Scientists discover how to 'switch off' autoimmune diseasesA team of researchers working at the University of Bristol reported on a major breakthrough in finding a cure for such as multiple sclerosis published in Nature Communications.

Researchers discover genetic marker behind stroke and cardiovascular disease

Researchers discover underlying genetics, marker for stroke, cardiovascular disease

A team of researchers working at the University of Virginia announced that it had found a genetic variant tied to an increased risk of stroke and certain types of cardiovascular disease.

In a paper published in the journal PLOS Genetics, the team described the study, which included analyzing the genomes of over 5000 people, and how it also led to findings related to metabolic pathways that play a role in many types of diseases.

Memory loss associated with Alzheimer’s reversed for first time

Memory loss associated with Alzheimer's reversed for first time

A combined team of researchers with UCLA and the Buck Institute for Research on Aging reported that a 36-point therapeutic program they had developed had reduced signs of dementia in nine out of ten volunteer patients involved in the study.

Paper published in the journalAging:

The team describes the program and details the results they observed with patients that adhered to it over a three- to six-month trial period.

Human clinical trial of drug shown to completely reverse diabetes in human islets, mice


A team of researchers working at the University of Alabama announced that studies they had conducted testing the drug blood pressure medicine verapamil showed that it had completely eliminated any signs of diabetes in lab animals—that success has led to $2.1 million grant from Juvenile Diabetes Foundation.

The team has not published the results yet, but will likely do so after test trials, which are scheduled to start sometime early next year.

Click the titles to read more about the respective subject.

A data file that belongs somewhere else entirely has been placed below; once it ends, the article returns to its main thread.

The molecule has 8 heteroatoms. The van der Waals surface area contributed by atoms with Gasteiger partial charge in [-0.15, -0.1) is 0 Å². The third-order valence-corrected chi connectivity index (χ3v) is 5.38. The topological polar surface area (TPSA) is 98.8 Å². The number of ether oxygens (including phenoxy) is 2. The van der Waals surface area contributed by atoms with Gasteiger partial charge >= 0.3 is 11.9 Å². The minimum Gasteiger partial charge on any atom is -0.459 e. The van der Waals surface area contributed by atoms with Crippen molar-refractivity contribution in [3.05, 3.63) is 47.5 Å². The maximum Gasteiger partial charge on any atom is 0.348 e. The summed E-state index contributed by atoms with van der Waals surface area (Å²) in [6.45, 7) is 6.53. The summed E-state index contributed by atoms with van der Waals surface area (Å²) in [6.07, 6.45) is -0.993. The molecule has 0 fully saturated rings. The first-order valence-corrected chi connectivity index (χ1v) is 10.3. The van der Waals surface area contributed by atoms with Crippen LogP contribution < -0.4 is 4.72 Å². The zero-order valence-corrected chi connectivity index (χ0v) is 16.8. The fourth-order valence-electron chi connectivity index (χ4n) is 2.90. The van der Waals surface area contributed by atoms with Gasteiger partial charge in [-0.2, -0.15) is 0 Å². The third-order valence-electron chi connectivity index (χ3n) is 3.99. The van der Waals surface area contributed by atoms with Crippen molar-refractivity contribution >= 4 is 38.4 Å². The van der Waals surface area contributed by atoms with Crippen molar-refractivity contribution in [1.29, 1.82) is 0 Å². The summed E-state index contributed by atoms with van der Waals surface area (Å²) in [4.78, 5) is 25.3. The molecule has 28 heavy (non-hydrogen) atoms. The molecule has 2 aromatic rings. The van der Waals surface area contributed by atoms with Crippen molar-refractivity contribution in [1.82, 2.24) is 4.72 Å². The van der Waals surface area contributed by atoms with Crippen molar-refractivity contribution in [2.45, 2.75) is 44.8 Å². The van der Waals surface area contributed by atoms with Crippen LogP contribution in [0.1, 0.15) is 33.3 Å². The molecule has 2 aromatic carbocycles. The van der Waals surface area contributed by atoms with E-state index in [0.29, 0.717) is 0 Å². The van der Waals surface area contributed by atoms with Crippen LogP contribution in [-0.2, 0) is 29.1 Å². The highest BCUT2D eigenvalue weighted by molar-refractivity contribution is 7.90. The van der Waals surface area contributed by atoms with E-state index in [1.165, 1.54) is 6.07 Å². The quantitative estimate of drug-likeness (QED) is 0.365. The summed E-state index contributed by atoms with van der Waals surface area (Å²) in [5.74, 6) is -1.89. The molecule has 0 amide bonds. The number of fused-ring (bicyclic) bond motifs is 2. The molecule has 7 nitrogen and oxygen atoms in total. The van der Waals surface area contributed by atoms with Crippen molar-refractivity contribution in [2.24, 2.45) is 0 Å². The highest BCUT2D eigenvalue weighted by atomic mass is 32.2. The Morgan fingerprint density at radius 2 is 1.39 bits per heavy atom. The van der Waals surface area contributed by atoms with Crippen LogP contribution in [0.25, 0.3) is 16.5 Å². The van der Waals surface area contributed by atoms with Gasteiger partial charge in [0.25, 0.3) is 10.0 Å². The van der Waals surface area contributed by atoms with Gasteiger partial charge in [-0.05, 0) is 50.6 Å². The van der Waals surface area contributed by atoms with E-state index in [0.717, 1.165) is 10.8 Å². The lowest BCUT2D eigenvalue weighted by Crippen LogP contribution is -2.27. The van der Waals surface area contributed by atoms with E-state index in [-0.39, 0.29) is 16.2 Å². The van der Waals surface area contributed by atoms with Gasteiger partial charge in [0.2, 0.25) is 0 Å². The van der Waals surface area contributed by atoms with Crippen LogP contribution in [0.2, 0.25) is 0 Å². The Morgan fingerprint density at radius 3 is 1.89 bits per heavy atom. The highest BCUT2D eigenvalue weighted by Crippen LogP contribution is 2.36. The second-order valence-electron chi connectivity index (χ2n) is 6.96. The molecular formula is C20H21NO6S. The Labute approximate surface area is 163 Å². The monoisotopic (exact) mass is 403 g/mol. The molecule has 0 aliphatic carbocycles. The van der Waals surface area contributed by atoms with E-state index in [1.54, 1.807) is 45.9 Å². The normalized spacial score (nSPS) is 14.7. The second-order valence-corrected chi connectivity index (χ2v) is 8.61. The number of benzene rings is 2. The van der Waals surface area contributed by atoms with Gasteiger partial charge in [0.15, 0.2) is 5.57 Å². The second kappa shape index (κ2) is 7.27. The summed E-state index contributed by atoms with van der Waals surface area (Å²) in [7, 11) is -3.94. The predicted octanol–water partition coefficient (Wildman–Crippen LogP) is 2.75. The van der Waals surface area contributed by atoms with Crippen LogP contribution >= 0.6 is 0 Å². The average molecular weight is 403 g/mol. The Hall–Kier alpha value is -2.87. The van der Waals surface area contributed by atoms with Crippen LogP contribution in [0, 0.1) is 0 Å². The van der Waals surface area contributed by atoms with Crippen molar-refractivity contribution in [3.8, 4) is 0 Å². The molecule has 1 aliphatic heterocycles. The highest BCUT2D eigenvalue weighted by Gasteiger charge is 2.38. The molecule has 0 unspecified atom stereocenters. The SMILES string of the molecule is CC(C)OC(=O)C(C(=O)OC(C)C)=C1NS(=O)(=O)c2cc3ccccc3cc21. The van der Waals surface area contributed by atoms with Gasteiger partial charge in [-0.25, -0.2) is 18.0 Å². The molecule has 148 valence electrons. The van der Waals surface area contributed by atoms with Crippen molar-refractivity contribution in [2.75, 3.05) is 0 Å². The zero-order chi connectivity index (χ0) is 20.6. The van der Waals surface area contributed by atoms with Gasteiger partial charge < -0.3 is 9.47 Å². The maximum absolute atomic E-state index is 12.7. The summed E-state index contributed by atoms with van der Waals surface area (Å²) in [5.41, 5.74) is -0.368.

This list is entirely taken and almost completely quoted from MedicalXpress
Check them out…great site!

Participation in society: necessity and risk to experience happiness

Mark_Wand_klein     By Dr. Mark Ritzen

Participation in society is generally regarded as an important condition for experiencing happiness. We develop ourselves in dialogue with those around us, within society. We are embedded in society; in a family, a village, a political system, a religion, a sub culture, a culture, a system of values, ideas, norms,……..

The society in which we are living (and especially our closest social environment) defines what we have to do/ how we have to behave and how we have to look, to be regarded as a successful person.

While growing up in this “social nutritive matrix” , we take decisions, make choices, let us inspire by others, exchange warmth, compassion, love, compete and while doing that we progressively find and develop our identity, our resources, our limits, our “value” in all thinkable ways. Furthermore, we develop dreams how/ who we want to be, who and what we want to have around us,….in resonance with our individual resources (given by nature and nurture) and as a result of inspiration by the surrounding society we define values, targets, goals, visions that are highly attractive to us (ideal-self),…We try to reach up to them all our live; we try to live them every day.

But what if we find out that we cannot reach them? What if there is a too large gap between our ideal-self and our true self. What if we have neglected our individual resources/ambitions/ nature and too much of our ideal-self has been nourished by society defined ideals?

What if our resources have other qualities than those needed to reach our (perhaps more society-defined) goals?

Can we adapt our goals that have been developed over more than a decade and that are in harmony with a specific social environment (for example our parental house)?

Can we accept other goals, which are more in harmony with our individual nature/ resources?